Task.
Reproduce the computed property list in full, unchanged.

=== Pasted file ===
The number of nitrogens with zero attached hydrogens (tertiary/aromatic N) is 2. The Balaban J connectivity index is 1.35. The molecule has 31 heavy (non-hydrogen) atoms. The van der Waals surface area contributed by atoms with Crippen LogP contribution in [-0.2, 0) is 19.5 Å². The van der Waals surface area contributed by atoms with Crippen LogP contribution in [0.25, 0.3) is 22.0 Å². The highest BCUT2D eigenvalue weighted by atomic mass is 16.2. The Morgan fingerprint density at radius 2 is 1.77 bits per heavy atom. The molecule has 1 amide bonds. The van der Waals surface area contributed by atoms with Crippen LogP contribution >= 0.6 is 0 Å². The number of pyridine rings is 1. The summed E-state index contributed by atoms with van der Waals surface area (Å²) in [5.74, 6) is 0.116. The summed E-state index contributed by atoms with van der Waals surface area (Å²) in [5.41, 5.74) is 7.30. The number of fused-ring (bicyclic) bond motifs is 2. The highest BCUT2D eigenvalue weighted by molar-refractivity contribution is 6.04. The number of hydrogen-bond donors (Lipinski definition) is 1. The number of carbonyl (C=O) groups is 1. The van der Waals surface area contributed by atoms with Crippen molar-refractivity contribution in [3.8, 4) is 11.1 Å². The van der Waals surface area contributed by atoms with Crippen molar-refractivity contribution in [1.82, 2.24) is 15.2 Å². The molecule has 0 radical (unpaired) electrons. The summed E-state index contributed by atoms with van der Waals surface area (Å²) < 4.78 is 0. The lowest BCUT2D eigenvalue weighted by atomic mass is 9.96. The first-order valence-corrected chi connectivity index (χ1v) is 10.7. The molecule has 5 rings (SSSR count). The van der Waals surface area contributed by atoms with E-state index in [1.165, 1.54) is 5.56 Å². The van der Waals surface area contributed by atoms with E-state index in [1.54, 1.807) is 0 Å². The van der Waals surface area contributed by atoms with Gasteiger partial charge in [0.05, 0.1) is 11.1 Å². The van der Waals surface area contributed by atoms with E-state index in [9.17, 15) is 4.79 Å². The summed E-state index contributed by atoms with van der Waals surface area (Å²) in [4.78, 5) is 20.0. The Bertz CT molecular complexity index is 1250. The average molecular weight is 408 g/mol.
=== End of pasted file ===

The number of nitrogens with zero attached hydrogens (tertiary/aromatic N) is 2. The Balaban J connectivity index is 1.35. The molecule has 31 heavy (non-hydrogen) atoms. The van der Waals surface area contributed by atoms with Crippen LogP contribution in [-0.2, 0) is 19.5 Å². The van der Waals surface area contributed by atoms with Crippen LogP contribution in [0.25, 0.3) is 22.0 Å². The highest BCUT2D eigenvalue weighted by atomic mass is 16.2. The Morgan fingerprint density at radius 2 is 1.77 bits per heavy atom. The molecule has 1 amide bonds. The van der Waals surface area contributed by atoms with Crippen LogP contribution >= 0.6 is 0 Å². The number of pyridine rings is 1. The summed E-state index contributed by atoms with van der Waals surface area (Å²) in [5.74, 6) is 0.116. The summed E-state index contributed by atoms with van der Waals surface area (Å²) in [5.41, 5.74) is 7.30. The number of fused-ring (bicyclic) bond motifs is 2. The highest BCUT2D eigenvalue weighted by molar-refractivity contribution is 6.04. The number of hydrogen-bond donors (Lipinski definition) is 1. The number of carbonyl (C=O) groups is 1. The van der Waals surface area contributed by atoms with Crippen molar-refractivity contribution in [3.8, 4) is 11.1 Å². The van der Waals surface area contributed by atoms with Crippen molar-refractivity contribution in [1.82, 2.24) is 15.2 Å². The molecule has 0 radical (unpaired) electrons. The summed E-state index contributed by atoms with van der Waals surface area (Å²) < 4.78 is 0. The lowest BCUT2D eigenvalue weighted by atomic mass is 9.96. The first-order valence-corrected chi connectivity index (χ1v) is 10.7. The molecule has 5 rings (SSSR count). The van der Waals surface area contributed by atoms with E-state index in [1.165, 1.54) is 5.56 Å². The van der Waals surface area contributed by atoms with E-state index in [1.54, 1.807) is 0 Å². The van der Waals surface area contributed by atoms with Gasteiger partial charge in [0.05, 0.1) is 11.1 Å². The van der Waals surface area contributed by atoms with E-state index in [9.17, 15) is 4.79 Å². The summed E-state index contributed by atoms with van der Waals surface area (Å²) in [4.78, 5) is 20.0. The Bertz CT molecular complexity index is 1250. The average molecular weight is 408 g/mol.